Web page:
On this point Yoshihara observes:
The civilian character of the Chinese vessels constrained their rivals’ navies. The South Vietnamese and Philippine navies were apparently loath to fire directly on lightly armed or unarmed civilian vessels, lest they risk major escalation or diplomatic fallout.
He argues naval modernisation has not altered China's long-held preference for assigning maritime civilian assets to the frontline tasks of sovereignty enforcement and rights protection in the South and East China Seas. This has successfully managed the risks from Beijing’s strategically assertive approach. If anything, the much-more powerful PLA-N of 2016 has less cause to joust directly with rival maritime sovereignty claimants, unless they take the bait by firing first on China’s MLE vessels and aircraft.
Yoshihara’s essay is also timely. China’s multi-tiered ‘cabbage strategy’, composed of outlying fishing vessels, backed up by nearby maritime law enforcement and naval forces on, or over, the horizon is prompting alarm in Indonesia and Malaysia, that find themselves on the receiving end of what resembles a maritime insurgency.
Yoshihara, I should clarify, does not go that far. Mao’s revolutionary maxim only called for the guerilla to swim, figuratively, like a fish in the sea. The South China Sea has no population and not much terra firma — although China is working on that.
To my mind, other ‘revolutionary’ warfare parallels can be argued. These could include: the strategic objective of contesting for control and legitimacy; the salience of psychological and morale factors; the relative quality of control over maritime ‘territory'; and the blending of irregular and conventional military tactics. Time, moreover, is most often on the insurgents’ side.
The insurgency parallel may not be welcome in the US, as counter-insurgency is not something that the West generally does well. Nor does it fit naturally within the maritime doctrinal toolkit. There may be something in the comparison for Southeast Asians, however. Malaysia, Vietnam and the Philippines have a great deal of combined experience in both insurgency and counter-insurgency; experience that far outweighs their naval and maritime strategic traditions. There could be indirect lessons to draw from, especially on the breadth and depth of effort required to counter China’s challenge.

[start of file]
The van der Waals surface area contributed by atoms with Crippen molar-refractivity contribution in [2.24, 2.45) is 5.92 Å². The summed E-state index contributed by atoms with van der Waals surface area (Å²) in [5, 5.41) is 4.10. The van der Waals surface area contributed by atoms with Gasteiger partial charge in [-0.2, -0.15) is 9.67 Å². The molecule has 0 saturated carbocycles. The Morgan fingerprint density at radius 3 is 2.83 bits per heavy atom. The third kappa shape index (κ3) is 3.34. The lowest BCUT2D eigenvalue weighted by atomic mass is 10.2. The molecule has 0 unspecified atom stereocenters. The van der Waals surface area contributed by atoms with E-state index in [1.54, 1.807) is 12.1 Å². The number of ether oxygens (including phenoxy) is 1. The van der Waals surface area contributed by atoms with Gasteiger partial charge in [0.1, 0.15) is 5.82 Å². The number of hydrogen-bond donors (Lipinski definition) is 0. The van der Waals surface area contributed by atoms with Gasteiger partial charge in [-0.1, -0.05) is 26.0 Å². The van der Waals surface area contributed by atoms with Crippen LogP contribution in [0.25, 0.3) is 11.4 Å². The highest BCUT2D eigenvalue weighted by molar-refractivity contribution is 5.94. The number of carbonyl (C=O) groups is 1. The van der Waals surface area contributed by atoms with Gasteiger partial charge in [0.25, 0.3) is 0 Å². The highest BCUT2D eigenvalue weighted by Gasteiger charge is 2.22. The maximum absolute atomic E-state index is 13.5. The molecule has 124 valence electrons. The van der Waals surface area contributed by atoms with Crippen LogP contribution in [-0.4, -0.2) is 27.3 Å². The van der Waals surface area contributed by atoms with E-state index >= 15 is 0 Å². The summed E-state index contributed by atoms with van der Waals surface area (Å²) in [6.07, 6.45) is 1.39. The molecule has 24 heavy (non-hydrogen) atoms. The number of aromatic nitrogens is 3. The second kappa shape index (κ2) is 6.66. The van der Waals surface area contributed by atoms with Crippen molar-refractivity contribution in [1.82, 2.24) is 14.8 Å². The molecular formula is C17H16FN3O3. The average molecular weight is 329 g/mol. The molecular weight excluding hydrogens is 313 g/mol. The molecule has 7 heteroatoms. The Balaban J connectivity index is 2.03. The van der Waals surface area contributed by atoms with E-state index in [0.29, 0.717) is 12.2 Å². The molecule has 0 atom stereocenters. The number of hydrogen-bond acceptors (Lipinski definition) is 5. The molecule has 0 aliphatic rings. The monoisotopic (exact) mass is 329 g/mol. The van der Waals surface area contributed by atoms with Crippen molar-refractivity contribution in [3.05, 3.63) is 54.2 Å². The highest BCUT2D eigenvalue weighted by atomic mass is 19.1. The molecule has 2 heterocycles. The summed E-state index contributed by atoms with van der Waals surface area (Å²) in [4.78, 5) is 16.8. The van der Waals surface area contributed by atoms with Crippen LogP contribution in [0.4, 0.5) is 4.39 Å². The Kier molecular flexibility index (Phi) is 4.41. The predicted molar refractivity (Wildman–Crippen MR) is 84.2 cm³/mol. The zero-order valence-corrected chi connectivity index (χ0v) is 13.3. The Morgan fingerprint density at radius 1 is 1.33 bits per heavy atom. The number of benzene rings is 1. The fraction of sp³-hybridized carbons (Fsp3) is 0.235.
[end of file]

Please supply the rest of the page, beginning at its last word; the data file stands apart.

As for contemporary China, perhaps a ‘hybrid’ approach in the South China Sea, with People’s War characteristics, is peculiarly suited to President Xi Jinping, given his personal attachment to revivalist political narratives, to China’s maritime strategy, and his own brand of command and control.
I don’t claim special insight into China’s inner political workings, but it stands to reason that a multi-agency, multi-vector approach is one way to ensure Party supremacy in the coordination and setting of strategy on maritime 'core concerns'. The PLA remains fundamentally a Party army, subordinate to Party control. Yet, in terms of managing his own position, I would be surprised if Xi didn’t see some tactical value in the ‘cabbage strategy’ as a check and balance on the military’s autonomy in the maritime domain.
Whatever the truth of that, Toshi Yoshihara’s essay reminds us that history can be a good guide to the future.
Photo courtesy of Flickr user Nicolas Lannuzel